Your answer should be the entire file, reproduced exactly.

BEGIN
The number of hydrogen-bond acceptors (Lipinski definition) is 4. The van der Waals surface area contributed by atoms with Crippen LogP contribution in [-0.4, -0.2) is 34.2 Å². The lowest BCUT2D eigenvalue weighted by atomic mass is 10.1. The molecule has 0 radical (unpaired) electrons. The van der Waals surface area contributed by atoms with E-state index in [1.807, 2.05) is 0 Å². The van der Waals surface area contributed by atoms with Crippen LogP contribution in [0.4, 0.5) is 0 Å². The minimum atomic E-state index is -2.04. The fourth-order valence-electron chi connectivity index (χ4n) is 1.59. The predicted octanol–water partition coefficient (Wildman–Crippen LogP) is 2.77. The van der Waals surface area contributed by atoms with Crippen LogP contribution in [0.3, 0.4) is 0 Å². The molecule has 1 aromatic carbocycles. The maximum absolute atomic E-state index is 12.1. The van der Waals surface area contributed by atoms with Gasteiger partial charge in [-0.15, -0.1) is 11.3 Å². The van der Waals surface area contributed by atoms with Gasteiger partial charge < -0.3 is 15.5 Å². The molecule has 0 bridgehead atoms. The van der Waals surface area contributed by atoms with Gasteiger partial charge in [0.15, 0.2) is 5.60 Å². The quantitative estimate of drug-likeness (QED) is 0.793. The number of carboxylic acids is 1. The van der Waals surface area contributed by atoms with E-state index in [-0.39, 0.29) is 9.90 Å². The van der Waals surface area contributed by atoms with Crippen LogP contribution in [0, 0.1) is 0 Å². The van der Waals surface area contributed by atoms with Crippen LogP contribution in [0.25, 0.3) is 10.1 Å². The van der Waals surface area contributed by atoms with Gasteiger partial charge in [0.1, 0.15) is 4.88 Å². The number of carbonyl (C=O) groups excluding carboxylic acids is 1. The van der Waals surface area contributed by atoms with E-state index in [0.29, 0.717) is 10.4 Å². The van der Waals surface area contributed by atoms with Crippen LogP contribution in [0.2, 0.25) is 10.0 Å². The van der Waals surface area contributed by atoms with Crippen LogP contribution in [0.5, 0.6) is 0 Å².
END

The number of hydrogen-bond acceptors (Lipinski definition) is 4. The van der Waals surface area contributed by atoms with Crippen LogP contribution in [-0.4, -0.2) is 34.2 Å². The lowest BCUT2D eigenvalue weighted by atomic mass is 10.1. The molecule has 0 radical (unpaired) electrons. The van der Waals surface area contributed by atoms with E-state index in [1.807, 2.05) is 0 Å². The van der Waals surface area contributed by atoms with Crippen LogP contribution in [0.4, 0.5) is 0 Å². The minimum atomic E-state index is -2.04. The fourth-order valence-electron chi connectivity index (χ4n) is 1.59. The predicted octanol–water partition coefficient (Wildman–Crippen LogP) is 2.77. The van der Waals surface area contributed by atoms with Crippen LogP contribution in [0.3, 0.4) is 0 Å². The molecule has 1 aromatic carbocycles. The maximum absolute atomic E-state index is 12.1. The van der Waals surface area contributed by atoms with Gasteiger partial charge in [-0.15, -0.1) is 11.3 Å². The van der Waals surface area contributed by atoms with Gasteiger partial charge < -0.3 is 15.5 Å². The molecule has 0 bridgehead atoms. The van der Waals surface area contributed by atoms with Gasteiger partial charge in [0.15, 0.2) is 5.60 Å². The quantitative estimate of drug-likeness (QED) is 0.793. The number of carboxylic acids is 1. The van der Waals surface area contributed by atoms with E-state index in [-0.39, 0.29) is 9.90 Å². The van der Waals surface area contributed by atoms with Crippen LogP contribution in [0, 0.1) is 0 Å². The van der Waals surface area contributed by atoms with Crippen LogP contribution in [0.25, 0.3) is 10.1 Å². The van der Waals surface area contributed by atoms with Gasteiger partial charge in [0.1, 0.15) is 4.88 Å². The number of carbonyl (C=O) groups excluding carboxylic acids is 1. The van der Waals surface area contributed by atoms with E-state index in [0.29, 0.717) is 10.4 Å². The van der Waals surface area contributed by atoms with Crippen LogP contribution in [0.2, 0.25) is 10.0 Å². The van der Waals surface area contributed by atoms with Crippen LogP contribution in [0.5, 0.6) is 0 Å².